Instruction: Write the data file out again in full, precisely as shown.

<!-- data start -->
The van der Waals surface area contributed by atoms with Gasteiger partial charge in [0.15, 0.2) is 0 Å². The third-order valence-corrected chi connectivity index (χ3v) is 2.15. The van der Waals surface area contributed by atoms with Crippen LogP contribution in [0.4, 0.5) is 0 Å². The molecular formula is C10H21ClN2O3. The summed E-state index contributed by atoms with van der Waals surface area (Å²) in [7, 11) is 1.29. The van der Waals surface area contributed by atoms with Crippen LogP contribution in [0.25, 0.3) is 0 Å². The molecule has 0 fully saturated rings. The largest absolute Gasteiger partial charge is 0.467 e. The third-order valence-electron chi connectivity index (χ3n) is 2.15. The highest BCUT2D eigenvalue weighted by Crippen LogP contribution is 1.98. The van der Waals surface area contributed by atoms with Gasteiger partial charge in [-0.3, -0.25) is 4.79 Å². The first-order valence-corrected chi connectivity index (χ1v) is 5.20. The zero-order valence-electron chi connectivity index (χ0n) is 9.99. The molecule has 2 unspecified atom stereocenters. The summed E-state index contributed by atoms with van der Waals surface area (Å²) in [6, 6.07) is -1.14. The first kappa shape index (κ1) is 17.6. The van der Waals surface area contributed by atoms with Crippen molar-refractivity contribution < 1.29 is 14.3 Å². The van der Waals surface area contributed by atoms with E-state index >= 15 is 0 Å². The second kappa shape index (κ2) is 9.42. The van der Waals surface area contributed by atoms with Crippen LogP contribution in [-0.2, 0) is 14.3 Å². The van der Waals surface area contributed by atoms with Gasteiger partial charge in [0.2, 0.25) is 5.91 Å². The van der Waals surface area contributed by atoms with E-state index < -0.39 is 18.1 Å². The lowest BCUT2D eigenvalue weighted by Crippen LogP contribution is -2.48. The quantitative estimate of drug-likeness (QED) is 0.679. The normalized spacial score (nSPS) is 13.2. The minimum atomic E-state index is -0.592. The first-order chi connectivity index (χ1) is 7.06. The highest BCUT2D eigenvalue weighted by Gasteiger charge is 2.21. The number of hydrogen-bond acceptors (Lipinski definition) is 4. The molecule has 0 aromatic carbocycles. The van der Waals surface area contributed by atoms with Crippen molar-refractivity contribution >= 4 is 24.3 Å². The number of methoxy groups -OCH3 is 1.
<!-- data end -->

The van der Waals surface area contributed by atoms with Gasteiger partial charge in [0.15, 0.2) is 0 Å². The third-order valence-corrected chi connectivity index (χ3v) is 2.15. The van der Waals surface area contributed by atoms with Crippen LogP contribution in [0.4, 0.5) is 0 Å². The molecular formula is C10H21ClN2O3. The summed E-state index contributed by atoms with van der Waals surface area (Å²) in [7, 11) is 1.29. The van der Waals surface area contributed by atoms with Crippen LogP contribution in [0.25, 0.3) is 0 Å². The molecule has 0 fully saturated rings. The largest absolute Gasteiger partial charge is 0.467 e. The third-order valence-electron chi connectivity index (χ3n) is 2.15. The highest BCUT2D eigenvalue weighted by Crippen LogP contribution is 1.98. The van der Waals surface area contributed by atoms with Gasteiger partial charge in [-0.3, -0.25) is 4.79 Å². The first-order valence-corrected chi connectivity index (χ1v) is 5.20. The zero-order valence-electron chi connectivity index (χ0n) is 9.99. The molecule has 2 unspecified atom stereocenters. The summed E-state index contributed by atoms with van der Waals surface area (Å²) in [6, 6.07) is -1.14. The first kappa shape index (κ1) is 17.6. The van der Waals surface area contributed by atoms with Crippen molar-refractivity contribution < 1.29 is 14.3 Å². The van der Waals surface area contributed by atoms with E-state index >= 15 is 0 Å². The second kappa shape index (κ2) is 9.42. The van der Waals surface area contributed by atoms with Crippen LogP contribution in [-0.2, 0) is 14.3 Å². The van der Waals surface area contributed by atoms with Gasteiger partial charge in [0.2, 0.25) is 5.91 Å². The van der Waals surface area contributed by atoms with E-state index < -0.39 is 18.1 Å². The lowest BCUT2D eigenvalue weighted by Crippen LogP contribution is -2.48. The quantitative estimate of drug-likeness (QED) is 0.679. The normalized spacial score (nSPS) is 13.2. The minimum atomic E-state index is -0.592. The first-order chi connectivity index (χ1) is 7.06. The highest BCUT2D eigenvalue weighted by Gasteiger charge is 2.21. The number of hydrogen-bond acceptors (Lipinski definition) is 4. The molecule has 0 aromatic carbocycles. The van der Waals surface area contributed by atoms with Crippen molar-refractivity contribution >= 4 is 24.3 Å². The number of methoxy groups -OCH3 is 1.